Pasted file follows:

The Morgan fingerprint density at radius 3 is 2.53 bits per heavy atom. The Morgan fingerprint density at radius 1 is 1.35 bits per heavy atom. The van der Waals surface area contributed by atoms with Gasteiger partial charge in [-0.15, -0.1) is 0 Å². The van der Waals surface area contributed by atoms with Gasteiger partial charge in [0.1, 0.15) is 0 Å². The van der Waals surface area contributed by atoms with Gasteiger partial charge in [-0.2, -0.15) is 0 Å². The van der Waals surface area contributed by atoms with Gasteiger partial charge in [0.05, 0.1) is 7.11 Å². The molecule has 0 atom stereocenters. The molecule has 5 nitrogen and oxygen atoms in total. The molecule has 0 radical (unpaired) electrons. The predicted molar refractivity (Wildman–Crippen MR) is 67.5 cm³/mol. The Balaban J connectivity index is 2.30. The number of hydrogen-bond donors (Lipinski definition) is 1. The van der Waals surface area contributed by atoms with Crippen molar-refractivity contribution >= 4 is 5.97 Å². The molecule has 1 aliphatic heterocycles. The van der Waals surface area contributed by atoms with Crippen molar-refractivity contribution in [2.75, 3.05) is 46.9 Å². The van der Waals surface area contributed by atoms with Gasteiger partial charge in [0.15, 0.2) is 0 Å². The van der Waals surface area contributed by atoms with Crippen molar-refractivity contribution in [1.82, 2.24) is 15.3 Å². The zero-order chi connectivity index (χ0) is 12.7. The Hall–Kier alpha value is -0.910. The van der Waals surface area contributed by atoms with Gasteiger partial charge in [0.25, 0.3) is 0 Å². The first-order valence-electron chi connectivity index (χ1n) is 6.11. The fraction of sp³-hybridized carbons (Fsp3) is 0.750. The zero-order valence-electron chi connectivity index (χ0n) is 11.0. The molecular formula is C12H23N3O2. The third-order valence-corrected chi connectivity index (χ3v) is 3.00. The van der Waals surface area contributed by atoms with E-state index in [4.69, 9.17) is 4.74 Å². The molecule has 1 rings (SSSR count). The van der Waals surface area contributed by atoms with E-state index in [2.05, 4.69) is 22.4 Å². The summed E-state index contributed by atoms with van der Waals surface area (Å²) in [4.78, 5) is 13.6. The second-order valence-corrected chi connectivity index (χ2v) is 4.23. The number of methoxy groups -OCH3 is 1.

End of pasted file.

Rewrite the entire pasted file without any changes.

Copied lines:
The Morgan fingerprint density at radius 3 is 2.53 bits per heavy atom. The Morgan fingerprint density at radius 1 is 1.35 bits per heavy atom. The van der Waals surface area contributed by atoms with Gasteiger partial charge in [-0.15, -0.1) is 0 Å². The van der Waals surface area contributed by atoms with Gasteiger partial charge in [0.1, 0.15) is 0 Å². The van der Waals surface area contributed by atoms with Gasteiger partial charge in [-0.2, -0.15) is 0 Å². The van der Waals surface area contributed by atoms with Gasteiger partial charge in [0.05, 0.1) is 7.11 Å². The molecule has 0 atom stereocenters. The molecule has 5 nitrogen and oxygen atoms in total. The molecule has 0 radical (unpaired) electrons. The predicted molar refractivity (Wildman–Crippen MR) is 67.5 cm³/mol. The Balaban J connectivity index is 2.30. The number of hydrogen-bond donors (Lipinski definition) is 1. The van der Waals surface area contributed by atoms with Crippen molar-refractivity contribution >= 4 is 5.97 Å². The molecule has 1 aliphatic heterocycles. The van der Waals surface area contributed by atoms with Crippen molar-refractivity contribution in [2.75, 3.05) is 46.9 Å². The van der Waals surface area contributed by atoms with Gasteiger partial charge in [0.15, 0.2) is 0 Å². The van der Waals surface area contributed by atoms with Crippen molar-refractivity contribution in [1.82, 2.24) is 15.3 Å². The zero-order chi connectivity index (χ0) is 12.7. The Hall–Kier alpha value is -0.910. The van der Waals surface area contributed by atoms with Gasteiger partial charge in [0.25, 0.3) is 0 Å². The first-order valence-electron chi connectivity index (χ1n) is 6.11. The fraction of sp³-hybridized carbons (Fsp3) is 0.750. The zero-order valence-electron chi connectivity index (χ0n) is 11.0. The molecular formula is C12H23N3O2. The third-order valence-corrected chi connectivity index (χ3v) is 3.00. The van der Waals surface area contributed by atoms with E-state index in [4.69, 9.17) is 4.74 Å². The molecule has 1 rings (SSSR count). The van der Waals surface area contributed by atoms with E-state index in [2.05, 4.69) is 22.4 Å². The summed E-state index contributed by atoms with van der Waals surface area (Å²) in [4.78, 5) is 13.6. The second-order valence-corrected chi connectivity index (χ2v) is 4.23. The number of methoxy groups -OCH3 is 1.